John Rose of Oak Bluffs: Health and Safety of Volunteer Firefighters

John Rose of Oak Bluffs: The Real Struggle of Volunteer Firefighters

John Rose of Oak Bluffs explains that most of the time, a volunteer firefighter is not paid. These individuals save people from fires as well as other emergencies. They also respond to emergency calls and put out and prevent the spread of fires.
Volunteer firefighters also work with other professionals, such as EMTs and the police, and are also trained to administer first aid to people with injuries and conduct safety checks.

Volunteer firefighters work in different types of situations. They work through fires in houses or buildings, where they may need to put out electrical or cooking fires, or fires caused by lightning, as well as those caused by other accidents.

They also work with other firefighters in the event of a forest fire, which is uncontrolled and sometimes large-scale.

Because of the nature of their work, there are serious and ongoing health and safety concerns for the fire and emergency services. According to John Rose of Oak Bluffs, the National Volunteer Fire Council, or NVFC, has released many resources to help fire departments address these concerns. These resources include the Heart-Healthy Firefighter Program, the B.E.S.T. Practices for Firefighter Health and Safety, vehicle safety initiatives, and health and safety training.

John Rose of Oak Bluffs also points out that the challenges of volunteer firefighters go way beyond the physical.

In recent years, it has become abundantly clear that mental health and safety are as important as physical health and safety, or perhaps even more so. Countless mental health professionals have mentioned the need for employees in the fire and EMS departments to be extremely vigilant and observant with their colleagues.

The truth of the matter is that volunteer firefighters deal with intense pressures and horrifying traumas on a daily basis. All of this can have a significant impact on their mental and emotional well-being.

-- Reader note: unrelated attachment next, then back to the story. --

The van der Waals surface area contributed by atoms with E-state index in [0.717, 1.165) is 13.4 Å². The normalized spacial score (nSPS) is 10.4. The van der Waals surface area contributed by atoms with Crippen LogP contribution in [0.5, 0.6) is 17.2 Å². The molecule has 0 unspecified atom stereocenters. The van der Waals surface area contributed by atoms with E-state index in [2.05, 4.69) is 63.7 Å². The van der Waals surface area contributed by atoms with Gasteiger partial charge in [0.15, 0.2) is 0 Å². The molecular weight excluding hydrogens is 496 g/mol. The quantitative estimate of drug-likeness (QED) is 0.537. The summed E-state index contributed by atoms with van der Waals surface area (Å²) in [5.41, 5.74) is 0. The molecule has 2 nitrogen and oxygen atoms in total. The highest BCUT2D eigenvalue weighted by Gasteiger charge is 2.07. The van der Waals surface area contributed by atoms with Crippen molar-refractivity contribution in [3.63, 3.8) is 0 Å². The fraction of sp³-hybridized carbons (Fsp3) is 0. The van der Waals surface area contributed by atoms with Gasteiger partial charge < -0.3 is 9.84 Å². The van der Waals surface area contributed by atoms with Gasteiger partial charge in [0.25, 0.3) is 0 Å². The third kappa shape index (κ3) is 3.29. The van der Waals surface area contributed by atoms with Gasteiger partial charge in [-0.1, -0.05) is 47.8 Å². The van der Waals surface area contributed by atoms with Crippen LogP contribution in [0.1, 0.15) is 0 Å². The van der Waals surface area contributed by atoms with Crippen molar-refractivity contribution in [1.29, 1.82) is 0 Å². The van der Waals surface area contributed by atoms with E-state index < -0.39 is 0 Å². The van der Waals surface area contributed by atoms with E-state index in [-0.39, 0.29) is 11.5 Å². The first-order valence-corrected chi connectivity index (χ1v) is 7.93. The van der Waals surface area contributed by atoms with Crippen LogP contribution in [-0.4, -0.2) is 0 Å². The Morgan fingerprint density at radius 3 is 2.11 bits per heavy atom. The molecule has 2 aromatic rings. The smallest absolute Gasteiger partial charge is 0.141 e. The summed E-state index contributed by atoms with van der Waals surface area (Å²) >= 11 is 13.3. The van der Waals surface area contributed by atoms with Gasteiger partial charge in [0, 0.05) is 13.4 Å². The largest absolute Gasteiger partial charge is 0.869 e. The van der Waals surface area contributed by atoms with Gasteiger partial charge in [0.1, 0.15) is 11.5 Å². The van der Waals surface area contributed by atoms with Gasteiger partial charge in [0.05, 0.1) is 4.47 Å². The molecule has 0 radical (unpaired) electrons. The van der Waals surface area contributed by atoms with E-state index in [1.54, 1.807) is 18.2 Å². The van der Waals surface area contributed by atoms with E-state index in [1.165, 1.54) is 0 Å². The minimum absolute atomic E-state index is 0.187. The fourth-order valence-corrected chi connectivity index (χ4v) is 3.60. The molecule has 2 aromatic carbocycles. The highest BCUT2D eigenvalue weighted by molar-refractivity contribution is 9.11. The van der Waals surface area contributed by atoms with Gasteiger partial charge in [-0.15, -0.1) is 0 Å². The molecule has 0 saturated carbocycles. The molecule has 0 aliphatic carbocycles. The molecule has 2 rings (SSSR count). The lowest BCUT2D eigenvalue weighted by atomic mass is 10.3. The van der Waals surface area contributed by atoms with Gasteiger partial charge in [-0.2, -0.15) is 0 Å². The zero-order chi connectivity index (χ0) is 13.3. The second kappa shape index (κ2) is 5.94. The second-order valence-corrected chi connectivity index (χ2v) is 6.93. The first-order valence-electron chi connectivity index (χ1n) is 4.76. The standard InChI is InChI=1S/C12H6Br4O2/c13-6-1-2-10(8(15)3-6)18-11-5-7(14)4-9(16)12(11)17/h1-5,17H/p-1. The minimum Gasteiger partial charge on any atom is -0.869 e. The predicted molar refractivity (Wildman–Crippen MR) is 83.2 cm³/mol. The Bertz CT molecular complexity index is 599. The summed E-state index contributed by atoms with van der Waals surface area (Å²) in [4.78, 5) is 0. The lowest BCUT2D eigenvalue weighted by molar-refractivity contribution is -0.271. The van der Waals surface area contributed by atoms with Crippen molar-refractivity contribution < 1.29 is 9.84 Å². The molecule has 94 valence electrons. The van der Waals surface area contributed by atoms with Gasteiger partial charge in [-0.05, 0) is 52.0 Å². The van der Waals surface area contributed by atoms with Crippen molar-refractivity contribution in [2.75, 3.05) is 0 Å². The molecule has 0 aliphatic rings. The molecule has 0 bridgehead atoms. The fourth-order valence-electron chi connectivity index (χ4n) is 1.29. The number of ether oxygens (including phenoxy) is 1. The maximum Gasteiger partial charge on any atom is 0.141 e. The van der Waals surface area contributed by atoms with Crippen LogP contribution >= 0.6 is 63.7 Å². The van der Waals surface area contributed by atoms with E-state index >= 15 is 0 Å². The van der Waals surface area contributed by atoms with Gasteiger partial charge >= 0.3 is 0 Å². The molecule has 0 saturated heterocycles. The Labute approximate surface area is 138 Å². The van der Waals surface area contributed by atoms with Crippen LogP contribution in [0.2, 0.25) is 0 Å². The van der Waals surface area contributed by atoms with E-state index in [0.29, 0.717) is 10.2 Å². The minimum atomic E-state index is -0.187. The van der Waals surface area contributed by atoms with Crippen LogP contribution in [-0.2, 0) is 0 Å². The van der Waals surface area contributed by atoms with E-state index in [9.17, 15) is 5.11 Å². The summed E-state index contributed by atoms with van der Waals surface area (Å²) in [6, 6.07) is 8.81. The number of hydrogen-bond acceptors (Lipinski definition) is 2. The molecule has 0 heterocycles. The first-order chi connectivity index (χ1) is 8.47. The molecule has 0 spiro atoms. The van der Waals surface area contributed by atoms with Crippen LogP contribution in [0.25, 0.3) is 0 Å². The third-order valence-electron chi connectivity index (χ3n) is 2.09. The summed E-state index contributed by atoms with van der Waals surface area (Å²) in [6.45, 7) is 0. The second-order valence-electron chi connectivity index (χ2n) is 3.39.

Mental health issues such as PTSD, chronic stress and anxiety, sleep disorders, depression, and other behavioral health issues impact not only the affected individual but also the rest of the department and their families as well.

When the behavioral health needs of a firefighter or EMS provider are not addressed, this could very well lead to significant emotional distress, unsafe behaviors at incident scenes, addiction, shattered familial and personal relationships, or even suicide.

This is why John Rose of Oak Bluffs believes the fire service community must understand how important mental and emotional health is and, in turn, provide the necessary training and resources for our personnel in order to help them through any issues they may be facing.

John Rose, an Oak Bluffs, Martha’s Vineyard native, excelled as a multi-sport athlete in high school, notably leading the golf team as captain. With certifications including Fire Prevention Officer and Fire Officer 1, John demonstrates a strong commitment to public safety. In his free time, he enjoys golf, fishing, hiking, skiing, and bike riding, embracing both community dedication and an adventurous spirit. Dedicated to Oak Bluffs, John Rose strives to positively impact the lives of its residents. Read similar blogs on this page.

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